While we’re enjoying our dinner, a handful of tables of various numbers come and go – and all of them appear to be of regulars on friendly terms with the staff.

We like that.

We find the service to be very good.

Jade Stream lays some claim to being a Chinese-Malaysian but mostly this is a straight-up Chinese joint.

 

jade5

 

Curry puffs ($5.50) are chubby cylinders and seem rather small.

But the fillings are very good – mostly a rich mix of minced meat with some crunch ‘n’ pop from peas.

 

jade6

 

Short soup ($6) has a very good and flavoursome broth with a bit of a peppery kick.

There are five slithery, delicious wontons – Bennie’s glinty-eyed enthusiasm wins him three, his dad gets two.

 

jade4

 

Garlic pepper steak ($25.90) also appears modest of proportion but in this case appearances are deceiving.

There’s nothing particularly garlicky about the sauce but it is nonetheless rich and wonderful.

The beef cubes are big, of high quality and superbly cooked – and we appreciate the many chunks of broccoli.

 

jade3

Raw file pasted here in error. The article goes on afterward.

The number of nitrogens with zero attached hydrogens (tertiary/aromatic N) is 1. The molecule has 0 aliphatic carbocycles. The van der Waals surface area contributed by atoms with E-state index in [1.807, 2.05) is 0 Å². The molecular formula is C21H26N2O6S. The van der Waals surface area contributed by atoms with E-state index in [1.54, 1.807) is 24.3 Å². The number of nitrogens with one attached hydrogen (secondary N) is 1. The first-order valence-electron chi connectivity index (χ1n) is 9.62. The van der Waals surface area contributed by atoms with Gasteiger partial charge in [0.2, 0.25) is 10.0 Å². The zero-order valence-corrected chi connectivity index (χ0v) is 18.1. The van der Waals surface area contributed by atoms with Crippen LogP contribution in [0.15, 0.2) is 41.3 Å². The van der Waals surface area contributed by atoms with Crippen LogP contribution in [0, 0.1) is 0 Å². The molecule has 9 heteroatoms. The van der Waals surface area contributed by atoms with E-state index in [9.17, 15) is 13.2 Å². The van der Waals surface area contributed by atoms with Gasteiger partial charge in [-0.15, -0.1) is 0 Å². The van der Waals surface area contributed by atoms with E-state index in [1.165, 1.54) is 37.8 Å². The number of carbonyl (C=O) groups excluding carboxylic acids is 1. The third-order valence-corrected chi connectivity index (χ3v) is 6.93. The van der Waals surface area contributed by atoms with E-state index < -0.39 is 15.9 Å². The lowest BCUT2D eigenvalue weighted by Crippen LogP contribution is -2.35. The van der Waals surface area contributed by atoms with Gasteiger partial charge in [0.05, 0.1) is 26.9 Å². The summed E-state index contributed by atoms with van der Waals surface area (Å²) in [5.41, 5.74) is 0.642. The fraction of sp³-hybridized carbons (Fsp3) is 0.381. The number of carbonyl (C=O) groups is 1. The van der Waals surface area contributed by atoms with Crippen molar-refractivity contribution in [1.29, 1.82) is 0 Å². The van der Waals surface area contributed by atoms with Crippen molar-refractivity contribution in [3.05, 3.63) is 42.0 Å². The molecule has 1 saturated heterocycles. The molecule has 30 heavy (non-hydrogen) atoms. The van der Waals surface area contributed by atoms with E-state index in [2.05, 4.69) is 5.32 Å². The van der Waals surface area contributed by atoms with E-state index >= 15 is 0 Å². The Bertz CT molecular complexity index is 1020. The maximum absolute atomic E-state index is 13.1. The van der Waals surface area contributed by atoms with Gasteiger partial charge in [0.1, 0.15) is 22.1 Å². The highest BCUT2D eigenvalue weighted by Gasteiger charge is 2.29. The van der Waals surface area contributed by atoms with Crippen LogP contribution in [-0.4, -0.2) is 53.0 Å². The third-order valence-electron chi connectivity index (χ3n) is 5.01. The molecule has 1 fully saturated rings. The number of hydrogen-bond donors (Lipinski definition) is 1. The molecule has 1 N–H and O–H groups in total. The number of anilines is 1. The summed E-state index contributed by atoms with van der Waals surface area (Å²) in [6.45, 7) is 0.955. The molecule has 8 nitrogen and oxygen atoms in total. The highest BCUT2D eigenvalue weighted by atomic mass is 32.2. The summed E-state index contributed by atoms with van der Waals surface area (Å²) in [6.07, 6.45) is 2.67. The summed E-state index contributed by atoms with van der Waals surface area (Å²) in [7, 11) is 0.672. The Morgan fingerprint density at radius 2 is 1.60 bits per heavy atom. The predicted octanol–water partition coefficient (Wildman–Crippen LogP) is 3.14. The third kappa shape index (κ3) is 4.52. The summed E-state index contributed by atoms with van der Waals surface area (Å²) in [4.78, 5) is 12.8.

Szechuan eggplant hot pot is a big hit with us and an outright bargain, with the smaller dice of eggplant, peas, pork mince and chilli interspersed with silky, larger eggplant chunks of beaut flavour.

At $18.90, and with rice, it could easily serve as a light meal for two.

So big is the serve that we eat a little more than half, with the rest and the leftover rice going to be Bennie’s school lunch for the next day.

With two serves of rice but no soft drinks, our dinner has cost us a fair $61.30.

Fine Indian in Hoppers with a late-night option

1 Comment
delhi4

 

Delhi Nights, 13 Old Geelong Road, Hoppers Crossing. Phone: 8087 0295

As with so many unassuming shopping strips, it’s easy to miss the row of shops and eateries across the road from Hoppers Crossing train station.

It has a cool cafe in the form of Corinthians and I’ve heard that the pies at Pauls Traditional Bakery & Cafe are well worth a try.

But Indian on this strip?

We’ve never before noticed it.

Even Bennie is surprised, as this is all familiar territory to him on account of this tangle of rail lines and roads being part of his daily school routine.

Turns out we haven’t really been inattentive as Delhi Nights has been open only a couple of months.

 

delhi2

 

It has all the hallmarks of being a good, cheap neighbourhood Indian eatery – plain but nice decor, a big display of sweets and savoury snacks, Bollywood on a big screen in the corner, a long menu and several tables of happy locals in for an early dinner.